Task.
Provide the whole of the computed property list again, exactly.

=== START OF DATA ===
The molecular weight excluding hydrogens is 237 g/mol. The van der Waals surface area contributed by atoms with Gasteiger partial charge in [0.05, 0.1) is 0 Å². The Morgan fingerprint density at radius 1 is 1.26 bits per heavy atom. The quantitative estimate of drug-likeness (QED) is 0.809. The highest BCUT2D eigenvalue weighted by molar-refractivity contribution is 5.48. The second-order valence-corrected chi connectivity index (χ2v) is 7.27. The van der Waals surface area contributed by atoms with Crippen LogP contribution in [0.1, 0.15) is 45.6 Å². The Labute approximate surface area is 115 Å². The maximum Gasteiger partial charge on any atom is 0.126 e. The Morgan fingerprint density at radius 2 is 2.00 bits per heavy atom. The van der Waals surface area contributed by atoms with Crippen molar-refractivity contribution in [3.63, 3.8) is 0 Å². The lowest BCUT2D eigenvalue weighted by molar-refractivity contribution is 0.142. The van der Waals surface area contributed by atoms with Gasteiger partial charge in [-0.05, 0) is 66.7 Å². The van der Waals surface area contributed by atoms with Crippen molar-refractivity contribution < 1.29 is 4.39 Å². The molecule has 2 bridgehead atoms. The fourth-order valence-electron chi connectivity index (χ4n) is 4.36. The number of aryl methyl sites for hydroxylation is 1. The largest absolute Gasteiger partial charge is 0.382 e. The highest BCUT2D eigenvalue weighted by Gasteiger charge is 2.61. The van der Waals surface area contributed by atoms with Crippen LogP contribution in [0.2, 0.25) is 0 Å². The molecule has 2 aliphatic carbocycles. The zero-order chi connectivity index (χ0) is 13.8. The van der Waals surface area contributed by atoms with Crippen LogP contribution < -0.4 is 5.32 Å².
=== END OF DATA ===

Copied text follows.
The molecular weight excluding hydrogens is 237 g/mol. The van der Waals surface area contributed by atoms with Gasteiger partial charge in [0.05, 0.1) is 0 Å². The Morgan fingerprint density at radius 1 is 1.26 bits per heavy atom. The quantitative estimate of drug-likeness (QED) is 0.809. The highest BCUT2D eigenvalue weighted by molar-refractivity contribution is 5.48. The second-order valence-corrected chi connectivity index (χ2v) is 7.27. The van der Waals surface area contributed by atoms with Crippen LogP contribution in [0.1, 0.15) is 45.6 Å². The Labute approximate surface area is 115 Å². The maximum Gasteiger partial charge on any atom is 0.126 e. The Morgan fingerprint density at radius 2 is 2.00 bits per heavy atom. The van der Waals surface area contributed by atoms with Crippen molar-refractivity contribution in [3.63, 3.8) is 0 Å². The lowest BCUT2D eigenvalue weighted by molar-refractivity contribution is 0.142. The van der Waals surface area contributed by atoms with Gasteiger partial charge in [-0.05, 0) is 66.7 Å². The van der Waals surface area contributed by atoms with Crippen molar-refractivity contribution < 1.29 is 4.39 Å². The molecule has 2 bridgehead atoms. The fourth-order valence-electron chi connectivity index (χ4n) is 4.36. The number of aryl methyl sites for hydroxylation is 1. The largest absolute Gasteiger partial charge is 0.382 e. The highest BCUT2D eigenvalue weighted by Gasteiger charge is 2.61. The van der Waals surface area contributed by atoms with Crippen LogP contribution in [0.2, 0.25) is 0 Å². The molecule has 2 aliphatic carbocycles. The zero-order chi connectivity index (χ0) is 13.8. The van der Waals surface area contributed by atoms with Crippen LogP contribution < -0.4 is 5.32 Å².